A side note about the food. Some of us ate lunch at a baseball-themed hot dog restaurant, where I enjoyed a ridiculous meal that featured a hot dog topped with mac and cheese and bacon. Not something I should repeat, but it’s always good to try new things. Anyway, while I was ordering food for everyone, one of the cast members (Charlotte, from Melbourne, Australia, according to her name tag) behind the counter noticed my button that said “I’m celebrating my parents’ 50th anniversary” (my sister had arranged for all of us to have these buttons) and she congratulated me and gave me two little cakes to bring to my parents with her best wishes. Charlotte was training an older woman who was operating the cash register with careful deliberation. Although I ordered six meals, after I paid I realized that only four were listed on my receipt. I returned to ask Charlotte to correct the mistake, and got out my wallet to pay for the missing meals, but she waved me away, saying she would take care of it. Thank you for your kindness, Charlotte from Melbourne.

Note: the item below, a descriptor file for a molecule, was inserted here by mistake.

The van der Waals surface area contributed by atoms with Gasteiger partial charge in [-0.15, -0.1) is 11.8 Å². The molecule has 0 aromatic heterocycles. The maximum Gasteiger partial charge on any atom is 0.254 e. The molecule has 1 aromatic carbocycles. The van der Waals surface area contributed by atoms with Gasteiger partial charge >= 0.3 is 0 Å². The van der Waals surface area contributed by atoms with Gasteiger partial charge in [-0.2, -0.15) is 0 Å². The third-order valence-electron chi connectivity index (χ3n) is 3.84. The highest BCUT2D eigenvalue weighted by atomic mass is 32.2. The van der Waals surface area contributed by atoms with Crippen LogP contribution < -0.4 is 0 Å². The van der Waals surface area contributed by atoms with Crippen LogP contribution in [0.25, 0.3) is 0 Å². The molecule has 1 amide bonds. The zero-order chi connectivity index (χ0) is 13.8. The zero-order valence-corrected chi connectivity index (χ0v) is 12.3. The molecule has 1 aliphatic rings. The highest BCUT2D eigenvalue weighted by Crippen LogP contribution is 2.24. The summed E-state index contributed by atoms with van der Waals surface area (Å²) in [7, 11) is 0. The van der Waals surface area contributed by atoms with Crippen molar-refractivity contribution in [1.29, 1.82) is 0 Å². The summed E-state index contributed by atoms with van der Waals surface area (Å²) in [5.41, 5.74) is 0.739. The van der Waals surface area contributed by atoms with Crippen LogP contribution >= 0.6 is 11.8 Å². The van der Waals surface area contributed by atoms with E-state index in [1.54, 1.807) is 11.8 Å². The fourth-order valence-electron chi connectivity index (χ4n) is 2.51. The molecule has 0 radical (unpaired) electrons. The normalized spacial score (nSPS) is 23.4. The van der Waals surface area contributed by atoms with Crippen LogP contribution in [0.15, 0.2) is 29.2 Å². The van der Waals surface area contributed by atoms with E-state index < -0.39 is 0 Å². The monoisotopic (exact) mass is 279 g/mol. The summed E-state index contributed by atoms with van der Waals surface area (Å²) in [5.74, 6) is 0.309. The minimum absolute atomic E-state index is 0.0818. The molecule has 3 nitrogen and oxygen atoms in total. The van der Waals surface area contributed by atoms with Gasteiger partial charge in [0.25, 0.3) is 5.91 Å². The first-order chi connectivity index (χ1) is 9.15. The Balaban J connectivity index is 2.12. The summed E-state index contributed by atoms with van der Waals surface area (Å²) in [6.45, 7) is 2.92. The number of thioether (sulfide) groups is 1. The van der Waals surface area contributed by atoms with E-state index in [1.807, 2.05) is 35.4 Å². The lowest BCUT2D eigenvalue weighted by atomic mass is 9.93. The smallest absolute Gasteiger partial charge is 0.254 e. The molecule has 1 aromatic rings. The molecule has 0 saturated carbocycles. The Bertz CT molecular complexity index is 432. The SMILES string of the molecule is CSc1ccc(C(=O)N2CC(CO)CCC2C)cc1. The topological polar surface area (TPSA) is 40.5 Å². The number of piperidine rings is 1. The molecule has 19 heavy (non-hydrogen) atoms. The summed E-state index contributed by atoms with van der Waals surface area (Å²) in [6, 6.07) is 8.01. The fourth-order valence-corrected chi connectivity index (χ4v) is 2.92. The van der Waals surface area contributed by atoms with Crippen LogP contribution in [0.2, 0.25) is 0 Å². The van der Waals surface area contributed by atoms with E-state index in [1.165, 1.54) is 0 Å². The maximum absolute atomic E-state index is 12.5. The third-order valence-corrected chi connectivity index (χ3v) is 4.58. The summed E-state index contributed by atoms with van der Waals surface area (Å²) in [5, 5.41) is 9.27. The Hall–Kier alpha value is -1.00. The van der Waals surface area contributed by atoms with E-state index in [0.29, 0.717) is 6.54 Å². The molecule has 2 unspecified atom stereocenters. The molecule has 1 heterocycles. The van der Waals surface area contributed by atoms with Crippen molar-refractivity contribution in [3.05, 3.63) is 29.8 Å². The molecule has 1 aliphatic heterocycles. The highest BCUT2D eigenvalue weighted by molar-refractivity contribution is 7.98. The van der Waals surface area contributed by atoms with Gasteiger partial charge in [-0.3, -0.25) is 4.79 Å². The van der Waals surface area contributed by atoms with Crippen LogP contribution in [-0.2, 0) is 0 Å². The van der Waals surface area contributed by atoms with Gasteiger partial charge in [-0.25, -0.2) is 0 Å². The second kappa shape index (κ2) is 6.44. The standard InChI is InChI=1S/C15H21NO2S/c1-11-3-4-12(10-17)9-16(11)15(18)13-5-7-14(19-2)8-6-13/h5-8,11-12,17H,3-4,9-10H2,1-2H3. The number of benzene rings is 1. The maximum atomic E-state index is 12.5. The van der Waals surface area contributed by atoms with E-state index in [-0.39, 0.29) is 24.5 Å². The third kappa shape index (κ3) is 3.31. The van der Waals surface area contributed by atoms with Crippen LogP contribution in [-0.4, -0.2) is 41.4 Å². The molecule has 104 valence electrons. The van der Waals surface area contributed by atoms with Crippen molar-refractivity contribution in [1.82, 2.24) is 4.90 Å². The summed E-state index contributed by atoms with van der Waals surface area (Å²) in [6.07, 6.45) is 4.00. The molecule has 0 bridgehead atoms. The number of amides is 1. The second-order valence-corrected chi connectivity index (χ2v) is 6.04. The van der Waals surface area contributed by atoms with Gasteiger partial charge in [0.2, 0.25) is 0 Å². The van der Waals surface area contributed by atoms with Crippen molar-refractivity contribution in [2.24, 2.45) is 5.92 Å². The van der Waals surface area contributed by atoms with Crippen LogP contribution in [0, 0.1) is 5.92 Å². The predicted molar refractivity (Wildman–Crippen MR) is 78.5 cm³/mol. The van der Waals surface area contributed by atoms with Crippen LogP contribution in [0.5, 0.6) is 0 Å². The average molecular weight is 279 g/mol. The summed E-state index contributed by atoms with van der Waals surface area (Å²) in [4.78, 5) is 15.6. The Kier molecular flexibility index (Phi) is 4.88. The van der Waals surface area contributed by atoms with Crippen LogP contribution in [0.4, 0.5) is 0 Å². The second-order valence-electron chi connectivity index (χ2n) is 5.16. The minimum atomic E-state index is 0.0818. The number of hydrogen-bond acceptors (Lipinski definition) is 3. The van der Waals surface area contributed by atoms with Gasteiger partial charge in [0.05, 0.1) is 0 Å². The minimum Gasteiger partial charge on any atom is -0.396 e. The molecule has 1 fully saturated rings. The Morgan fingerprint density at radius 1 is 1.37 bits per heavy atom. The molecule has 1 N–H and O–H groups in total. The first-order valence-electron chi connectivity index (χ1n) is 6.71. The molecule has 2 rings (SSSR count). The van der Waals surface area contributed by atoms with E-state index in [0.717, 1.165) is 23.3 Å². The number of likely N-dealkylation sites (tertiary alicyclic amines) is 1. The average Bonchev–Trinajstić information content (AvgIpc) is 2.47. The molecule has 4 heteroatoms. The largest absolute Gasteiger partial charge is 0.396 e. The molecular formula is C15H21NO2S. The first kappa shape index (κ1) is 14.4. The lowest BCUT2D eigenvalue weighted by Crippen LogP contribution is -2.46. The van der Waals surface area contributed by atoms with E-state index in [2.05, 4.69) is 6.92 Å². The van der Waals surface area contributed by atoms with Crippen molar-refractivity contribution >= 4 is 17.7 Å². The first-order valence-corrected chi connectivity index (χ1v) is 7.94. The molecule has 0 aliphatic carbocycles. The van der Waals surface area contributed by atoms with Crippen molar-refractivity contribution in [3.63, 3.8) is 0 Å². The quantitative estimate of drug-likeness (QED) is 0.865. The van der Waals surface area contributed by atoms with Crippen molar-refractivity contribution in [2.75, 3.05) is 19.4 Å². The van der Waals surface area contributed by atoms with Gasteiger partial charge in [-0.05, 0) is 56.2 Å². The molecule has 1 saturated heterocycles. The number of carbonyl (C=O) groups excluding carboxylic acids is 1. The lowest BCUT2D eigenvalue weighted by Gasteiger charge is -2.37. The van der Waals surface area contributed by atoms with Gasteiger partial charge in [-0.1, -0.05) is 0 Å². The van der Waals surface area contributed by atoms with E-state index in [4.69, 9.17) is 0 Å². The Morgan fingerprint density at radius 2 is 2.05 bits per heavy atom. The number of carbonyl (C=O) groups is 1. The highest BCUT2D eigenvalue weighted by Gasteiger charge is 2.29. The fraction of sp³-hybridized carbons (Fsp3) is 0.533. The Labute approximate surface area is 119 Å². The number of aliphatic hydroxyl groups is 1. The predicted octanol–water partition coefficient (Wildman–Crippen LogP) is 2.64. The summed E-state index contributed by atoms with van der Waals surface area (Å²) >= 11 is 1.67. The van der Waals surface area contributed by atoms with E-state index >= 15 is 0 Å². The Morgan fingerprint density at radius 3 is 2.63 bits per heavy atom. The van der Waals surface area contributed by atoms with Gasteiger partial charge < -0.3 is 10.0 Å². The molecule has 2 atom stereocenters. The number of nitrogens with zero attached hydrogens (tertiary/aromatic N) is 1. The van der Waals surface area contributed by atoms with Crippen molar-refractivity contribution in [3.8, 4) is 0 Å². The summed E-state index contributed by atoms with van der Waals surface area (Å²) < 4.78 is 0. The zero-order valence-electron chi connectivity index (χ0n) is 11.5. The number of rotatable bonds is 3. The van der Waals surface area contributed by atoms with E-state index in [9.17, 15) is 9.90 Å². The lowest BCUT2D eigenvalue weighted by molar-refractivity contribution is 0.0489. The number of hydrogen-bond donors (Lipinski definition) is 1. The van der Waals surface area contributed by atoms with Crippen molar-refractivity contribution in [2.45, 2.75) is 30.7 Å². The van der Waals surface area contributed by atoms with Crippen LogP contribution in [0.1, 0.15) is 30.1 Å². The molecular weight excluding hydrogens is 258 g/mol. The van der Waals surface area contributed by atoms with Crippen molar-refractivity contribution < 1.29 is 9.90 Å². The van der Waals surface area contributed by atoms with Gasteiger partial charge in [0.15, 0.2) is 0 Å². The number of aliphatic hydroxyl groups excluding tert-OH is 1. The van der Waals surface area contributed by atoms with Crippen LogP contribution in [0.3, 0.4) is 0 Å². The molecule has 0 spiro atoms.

Next up–reflections from our day at Epcot, or Every Possible Combination of Things.

Never in my life have I imagined that so many people besides my mother love matching shirts. Growing up, I thought my mom’s penchant for buying matching dresses for my sister and me, or matching sweaters for her and me, or custom-made matching sweatshirts that say “Hugging is My Favorite Exercise” was excessive. I must now apologize to her because I have seen first-hand thousands of families demonstrating a much more extreme degree of matchiness.

Before you stop me and say, “Wait, didn’t your whole family wear matching t-shirts to the Magic Kingdom last week?” I will acknowledge that yes, of course we did, in honor of my mom and in celebration of my parents’ 50th anniversary, which was the occasion for our trip. My friend Annie designed the shirts and my sister and I gave them to everyone for Christmas. So I am not trying to be hypocritical here, just expressing amazement at the level of matching we witnessed on our trip.